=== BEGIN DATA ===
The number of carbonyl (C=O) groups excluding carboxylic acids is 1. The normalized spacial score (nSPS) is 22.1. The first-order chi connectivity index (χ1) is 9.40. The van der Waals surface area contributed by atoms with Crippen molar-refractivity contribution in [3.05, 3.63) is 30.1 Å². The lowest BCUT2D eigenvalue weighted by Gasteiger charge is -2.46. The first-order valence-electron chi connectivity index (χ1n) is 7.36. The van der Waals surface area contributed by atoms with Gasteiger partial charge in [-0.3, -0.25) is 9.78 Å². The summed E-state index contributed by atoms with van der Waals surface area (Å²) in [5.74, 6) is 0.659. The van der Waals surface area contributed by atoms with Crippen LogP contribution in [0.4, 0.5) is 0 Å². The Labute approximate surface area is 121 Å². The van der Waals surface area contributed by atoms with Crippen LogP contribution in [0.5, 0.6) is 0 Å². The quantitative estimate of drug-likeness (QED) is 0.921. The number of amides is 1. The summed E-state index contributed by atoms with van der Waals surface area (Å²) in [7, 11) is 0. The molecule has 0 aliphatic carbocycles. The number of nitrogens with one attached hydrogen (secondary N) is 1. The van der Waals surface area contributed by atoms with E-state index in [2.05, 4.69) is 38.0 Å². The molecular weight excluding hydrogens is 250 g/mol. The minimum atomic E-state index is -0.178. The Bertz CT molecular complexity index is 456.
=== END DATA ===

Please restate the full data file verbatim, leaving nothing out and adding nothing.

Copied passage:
The number of carbonyl (C=O) groups excluding carboxylic acids is 1. The normalized spacial score (nSPS) is 22.1. The first-order chi connectivity index (χ1) is 9.40. The van der Waals surface area contributed by atoms with Crippen molar-refractivity contribution in [3.05, 3.63) is 30.1 Å². The lowest BCUT2D eigenvalue weighted by Gasteiger charge is -2.46. The first-order valence-electron chi connectivity index (χ1n) is 7.36. The van der Waals surface area contributed by atoms with Gasteiger partial charge in [-0.3, -0.25) is 9.78 Å². The summed E-state index contributed by atoms with van der Waals surface area (Å²) in [5.74, 6) is 0.659. The van der Waals surface area contributed by atoms with Crippen LogP contribution in [0.4, 0.5) is 0 Å². The Labute approximate surface area is 121 Å². The van der Waals surface area contributed by atoms with Crippen LogP contribution in [0.5, 0.6) is 0 Å². The quantitative estimate of drug-likeness (QED) is 0.921. The number of amides is 1. The summed E-state index contributed by atoms with van der Waals surface area (Å²) in [7, 11) is 0. The molecule has 0 aliphatic carbocycles. The number of nitrogens with one attached hydrogen (secondary N) is 1. The van der Waals surface area contributed by atoms with E-state index in [2.05, 4.69) is 38.0 Å². The molecular weight excluding hydrogens is 250 g/mol. The minimum atomic E-state index is -0.178. The Bertz CT molecular complexity index is 456.